5. Brad Buckman vs. Sasha Kaun: Buckman is an accomplished inside player. When Aldridge and Tucker were out last year, Buckman put the team on his back and carried it with some Collison-like efforts. He can finish, knock down an occasional 15-18 footer, and is an excellent pressure free throw shooter. If there is a knock against him, it is that he will defer to Tucker and Aldridge. Sasha is trying to become Buckman, only bigger, and should be there in two years. Edge: Buckman. (TF: Edge, Buckman.)


1. Backcourt: Freshman A.J. Abrams vs. Senior JHawk: Slight edge to Hawk because he is older. Neither team would be markedly improved or weakened if these two traded uniforms. 2. Frontcourt: Mike Williams/Connor Atchley vs. Darnell Jackson/C.J. Giles/Christian Moody: This is the most glaring difference personnel-wise in the two teams. If these players are on the court with the game on the line, mail in a KU victory. Williams is a McDonald's AA, and he has the body of a prototypical power forward. Thus far in his career, he has played like Ronald McDonald. As for Atchley: think Matt Kleinmann. Moody is Moody, which is still better than Atchley. Jackson is solid, though, like Kaun, not much of a finisher. Neither is C.J., yet he is the other X-Factor in this game: UT has not faced a defensive force inside like C.J. when he is motivated-as he usually is for big-time competition. He is the Dominic Hasek of college basketball. He is the Dominator. He can block and alter Tucker shots, Buckman shots, even Aldridge shots. And Paulino and Gibson can fuhgeddaboutit. If C.J. plays 20-25 minutes, UT's inside advantage will be kept under control to an extent that will allow KU's perimeter game to prevail. Edge: KU. (TF: Guess.)

Other Factors 1. Coaching: Coaching will not decide this game. Neither guy is a dummy. Both have put together hellacious collections of talent. Talent will tell.

2. Experience: Big edge: Texas. They start two seniors and a junior. No freshmen. KU starts three freshmen and two sophs. UT's players have all played in big games, including ruining Okie St's Senior Night last year on College Game Day, playing in the NCAA, and downing Memphis this year in Memphis. KU has Moody.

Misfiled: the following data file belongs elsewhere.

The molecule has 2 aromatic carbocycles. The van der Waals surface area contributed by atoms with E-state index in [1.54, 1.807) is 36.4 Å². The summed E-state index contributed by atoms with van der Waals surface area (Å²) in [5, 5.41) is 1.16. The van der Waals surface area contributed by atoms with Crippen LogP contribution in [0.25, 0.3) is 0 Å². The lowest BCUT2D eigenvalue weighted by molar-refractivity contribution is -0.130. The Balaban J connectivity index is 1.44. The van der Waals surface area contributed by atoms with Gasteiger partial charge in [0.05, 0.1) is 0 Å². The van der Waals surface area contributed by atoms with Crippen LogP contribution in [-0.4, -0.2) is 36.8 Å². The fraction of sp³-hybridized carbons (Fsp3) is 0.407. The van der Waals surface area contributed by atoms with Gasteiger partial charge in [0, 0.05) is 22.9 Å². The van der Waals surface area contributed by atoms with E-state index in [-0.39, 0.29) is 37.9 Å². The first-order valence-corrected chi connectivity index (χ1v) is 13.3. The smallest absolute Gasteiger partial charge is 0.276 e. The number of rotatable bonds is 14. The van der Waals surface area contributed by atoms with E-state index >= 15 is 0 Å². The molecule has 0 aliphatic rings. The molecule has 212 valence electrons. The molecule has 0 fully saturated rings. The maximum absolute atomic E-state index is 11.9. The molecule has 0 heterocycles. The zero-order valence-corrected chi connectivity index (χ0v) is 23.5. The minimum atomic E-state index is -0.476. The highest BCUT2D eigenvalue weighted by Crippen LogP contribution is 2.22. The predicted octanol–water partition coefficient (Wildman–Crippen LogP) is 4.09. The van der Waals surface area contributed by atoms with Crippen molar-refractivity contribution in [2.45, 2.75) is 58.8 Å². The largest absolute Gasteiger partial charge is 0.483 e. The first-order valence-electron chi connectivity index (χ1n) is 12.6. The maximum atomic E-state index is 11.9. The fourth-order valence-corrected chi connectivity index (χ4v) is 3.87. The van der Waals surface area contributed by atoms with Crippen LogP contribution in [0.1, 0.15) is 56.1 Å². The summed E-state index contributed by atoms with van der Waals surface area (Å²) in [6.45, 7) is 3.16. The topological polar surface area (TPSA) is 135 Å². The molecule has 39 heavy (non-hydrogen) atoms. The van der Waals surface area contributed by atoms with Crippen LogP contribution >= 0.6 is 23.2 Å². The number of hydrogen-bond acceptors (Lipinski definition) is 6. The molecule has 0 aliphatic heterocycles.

3. Home court: Obviously, this edge goes to Texas. And anyone who has ever read a REAL Standings Report knows how much emphasis I place on the home court. KU's nucleus has never been in a situation like they will see Saturday, with the possible exception of the Mizzou game. Unless the Hawks take an early lead and just take the crowd out of the game, it will be a frenzied environment. When the Erwin Center is packed-which admittedly is rare-it is every bit as loud as Allen Fieldhouse. However, the Jayhawks have shown no inclination thus far to be adversely affected by the Road experience. Where the Home Court will make a difference is in keeping UT's energy level up in the final moments of the game when they would otherwise be worn down by KU's superior depth and athleticism. 4. Attitude: KU is relentless. Especially on defense. UT has more of a workmanlike attitude-that they will play forty minutes of basketball and expect the cream to rise to the top. This approach, however, left UT on the short end of the stick when the OU game came down to a gut check. Edge: KU.

Overall Assessment

If this game were on a truly neutral court, I would favor KU slightly, because the Hawks have more speed in every matchup other than Kaun/Buckman, and have more depth and athleticism. With the home court and an edge in big game experience, UT should be favored THIS time around. But not by much.

If the Hawks jump out to an early lead, it could be a long day for UT.

Actually, because of the Jayhawks' relentless pressure offensively and defensively, it will be a long day for UT, win or lose no matter who takes the early lead.

If the Hawks keep this one close for 35 minutes, they will have the fresher legs down the stretch, and that could be the difference.